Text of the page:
Masculine costume in “Doudou”‘s Modern Dance: From terracotta warrior to onnagata

(1) The Qin Warrior comes back to life after 2200 years….
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Gloomy prognosis aside a new formula for male SOLO dance did however emerge in the later 1990s.

As one might expect it was centered in (around) gymnastic agility as demonstrated by virtuosity in leaping and pirouetting (signalling transcendence of gravity), taken to extremity. What translates 技巧高超 or abbreviates as technical agility (gymnastic, circular in either vertical or horizontal spinning (somersault and/or pirouette of hybrid or of both and angling precariously) has roots of course in martial arts (wushu) as we have seen in the Short Swords Dance-drama of 196-1. In which choreographies “tumbling” is enabled across gender lines, perhaps with greater eclat on the female side (and ditto of course for Crouching Tiger and Flying daggers, though in those 2 it is a losing practice).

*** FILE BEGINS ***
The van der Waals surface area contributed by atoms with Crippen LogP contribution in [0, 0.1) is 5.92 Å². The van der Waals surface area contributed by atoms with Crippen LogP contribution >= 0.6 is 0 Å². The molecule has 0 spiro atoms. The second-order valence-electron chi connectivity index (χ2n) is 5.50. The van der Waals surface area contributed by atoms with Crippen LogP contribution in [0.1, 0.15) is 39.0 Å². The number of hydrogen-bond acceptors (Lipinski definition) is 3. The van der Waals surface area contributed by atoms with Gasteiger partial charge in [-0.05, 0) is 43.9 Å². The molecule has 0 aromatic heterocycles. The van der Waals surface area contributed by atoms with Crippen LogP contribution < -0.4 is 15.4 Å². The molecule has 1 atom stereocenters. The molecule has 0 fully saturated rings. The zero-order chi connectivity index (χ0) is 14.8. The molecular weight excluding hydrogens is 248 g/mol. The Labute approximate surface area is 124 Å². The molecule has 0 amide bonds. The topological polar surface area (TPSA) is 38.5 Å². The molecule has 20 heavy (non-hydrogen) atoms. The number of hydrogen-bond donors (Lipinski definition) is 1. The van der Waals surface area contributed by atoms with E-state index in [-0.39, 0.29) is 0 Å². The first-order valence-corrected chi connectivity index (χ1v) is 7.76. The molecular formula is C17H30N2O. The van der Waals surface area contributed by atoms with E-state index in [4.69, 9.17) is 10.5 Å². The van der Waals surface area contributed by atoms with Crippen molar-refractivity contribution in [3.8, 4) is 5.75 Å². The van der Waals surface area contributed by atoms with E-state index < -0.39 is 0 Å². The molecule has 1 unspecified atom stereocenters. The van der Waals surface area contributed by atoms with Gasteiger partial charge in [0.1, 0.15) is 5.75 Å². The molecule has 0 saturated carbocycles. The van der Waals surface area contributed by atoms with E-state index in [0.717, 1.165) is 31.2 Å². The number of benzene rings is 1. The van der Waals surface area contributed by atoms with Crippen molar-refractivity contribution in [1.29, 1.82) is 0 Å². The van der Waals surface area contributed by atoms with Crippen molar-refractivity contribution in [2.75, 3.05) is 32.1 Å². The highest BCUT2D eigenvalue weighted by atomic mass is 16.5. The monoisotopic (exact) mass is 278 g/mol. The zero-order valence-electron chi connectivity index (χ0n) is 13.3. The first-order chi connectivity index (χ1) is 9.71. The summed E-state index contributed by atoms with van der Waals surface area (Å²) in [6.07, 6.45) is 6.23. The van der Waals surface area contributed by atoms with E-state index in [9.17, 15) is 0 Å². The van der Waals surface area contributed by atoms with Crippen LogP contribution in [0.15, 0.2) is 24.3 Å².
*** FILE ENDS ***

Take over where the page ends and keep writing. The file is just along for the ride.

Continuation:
But “mere” agility alone did not elevate male dance to a position from which it could offset (excessive) (feminine) softness or pliability 刚柔相济 with vigor), or combine vigor and suppleness. What it took was a willingness to depart from the paraphernalia of straightforward “tumbling”: adhesion to strict and unwavering tempo, simple unicolored costume (black), and clearly marked out points or places where (much as in descending in final flip from the pommelhorse or high crossbar) an almost instantaneous regaining of balance was required – the last however also bigendered under the term 相亮 or “stunning” (applause summoning confrontation)- ended the sequence.

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